Benjamin King, 42, is an actor on the Disney Channel's Liv and Maddie, an avid sports fan, dog lover, husband, and father of two fun-loving daughters. The King family motto is "weird is good," and together, they enjoy playing music, singing, dancing, and being silly together. He and his wife began dating after meeting in their 30s, only to discover months later that they had met many years before at a party. "We were destined to be together. We live a very lucky and blessed life together." A blessed life is not without challenges, though, so Benjamin has made it a priority to educate the public about his health problems to empower others.
Benjamin was diagnosed with Crohn's Disease at age 39 and previously diagnosed with ulcerative colitis (UC) at age 25 and proctitis at age 15. UC and Crohn's disease are the two types of inflammatory bowel disease (IBD); in the former, inflammation occurs only in the large intestine. In Crohn's disease, the inflammation can occur anywhere in the digestive tract. After his UC diagnosis, Benjamin had his colon surgically removed and now has a J-pouch, a pouch formed from his small intestine that acts as a storage place for stool. This typically cures UC, but he continued to have problems, which led to the Crohn's diagnosis several years later.
Benjamin hopes to inspire others to keep a positive outlook about their disease. "One of the main reasons for my disclosure was to prove to patients or relatives of sufferers that you can not only survive this disease, but THRIVE. Yes, there is a lot of medication, yes, there are set backs, yes, there is worry ... But with strength that you may not have ever known you possessed, you can live a full and productive life." Thank you, Benjamin, for your candor and inspiration!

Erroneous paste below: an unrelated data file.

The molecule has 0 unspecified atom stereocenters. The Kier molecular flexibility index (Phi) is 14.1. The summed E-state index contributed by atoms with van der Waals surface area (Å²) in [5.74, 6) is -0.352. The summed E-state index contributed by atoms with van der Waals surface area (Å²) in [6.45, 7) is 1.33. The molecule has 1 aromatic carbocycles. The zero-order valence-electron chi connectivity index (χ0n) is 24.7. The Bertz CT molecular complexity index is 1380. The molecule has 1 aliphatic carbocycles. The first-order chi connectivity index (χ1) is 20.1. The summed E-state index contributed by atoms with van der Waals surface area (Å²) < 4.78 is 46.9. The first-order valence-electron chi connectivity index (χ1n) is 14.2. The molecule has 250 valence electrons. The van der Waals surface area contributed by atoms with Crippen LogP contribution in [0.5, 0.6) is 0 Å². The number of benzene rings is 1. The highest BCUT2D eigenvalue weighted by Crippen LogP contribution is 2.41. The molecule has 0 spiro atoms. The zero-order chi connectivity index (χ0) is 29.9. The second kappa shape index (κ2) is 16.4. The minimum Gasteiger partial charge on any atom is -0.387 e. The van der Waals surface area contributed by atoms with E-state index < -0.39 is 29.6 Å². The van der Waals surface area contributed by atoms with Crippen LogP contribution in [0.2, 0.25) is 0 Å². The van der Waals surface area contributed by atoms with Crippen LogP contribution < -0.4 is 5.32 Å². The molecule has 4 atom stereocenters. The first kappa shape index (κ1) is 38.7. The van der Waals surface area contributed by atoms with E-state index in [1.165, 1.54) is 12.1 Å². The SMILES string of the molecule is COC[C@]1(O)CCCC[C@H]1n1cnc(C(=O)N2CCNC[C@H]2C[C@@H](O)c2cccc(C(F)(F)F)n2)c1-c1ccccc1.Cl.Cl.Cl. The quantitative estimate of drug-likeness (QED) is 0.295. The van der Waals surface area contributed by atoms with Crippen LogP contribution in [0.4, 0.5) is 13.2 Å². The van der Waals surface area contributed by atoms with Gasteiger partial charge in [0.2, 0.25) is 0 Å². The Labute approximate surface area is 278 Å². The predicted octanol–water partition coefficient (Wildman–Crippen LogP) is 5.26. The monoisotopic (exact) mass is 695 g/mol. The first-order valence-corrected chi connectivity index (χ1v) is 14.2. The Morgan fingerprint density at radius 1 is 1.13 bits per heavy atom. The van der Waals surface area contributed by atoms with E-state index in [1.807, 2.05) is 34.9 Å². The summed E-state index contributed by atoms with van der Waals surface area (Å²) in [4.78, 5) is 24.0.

Benjamin attributes having an audience of children as another reason he feels so passionately about coming out publicly as having IBD. "The fact that IBD affects children the way it does, combined with the reach that our show now has, the time to disclose became obvious." Benjamin is spot on with the increasing effects of IBD on children. Children under 18 are the fastest growing demographic of patients diagnosed with IBD and often don't discuss their symptoms with their parents and healthcare providers out of embarrassment.
In addition to working as an actor on Liv and Maddie, Benjamin is involved with the Inflammatory Bowel Disease Support Foundation (IBDSF), which provides one-on-one support for patients by patients. "Think of us as a place to go for a hug and an ear to listen to those natural fears and concerns," he says.
The team at IBDSF believes that psychosocial health is often overlooked within the medical community as a whole for patients with IBD, and Benjamin and the team at IBDSF seek to close this gap in patient advocacy. "We have solid ties to the medical community and can help direct patients to doctors ... But more importantly, we can begin the process of putting the whole person back together by connecting patients with one another. There's nothing like talking with someone who has gone through what you're facing."
Benjamin recognizes how difficult life can be when newly diagnosed with IBD. "Often people, children and adults alike, are diagnosed and then sent on their merry way to the pharmacy to begin medical treatment. This is a hugely overwhelming prospect, to be handed a lifelong diagnosis of a chronic autoimmune illness." In his advocacy for IBD patients, Benjamin wants people to know that they are not alone and suggests establishing a support system as a critical part of the healing process. "Stay connected with friends or family who help pick you up. Steer clear of unnecessary negative energy. Have faith that good days will come because they always do."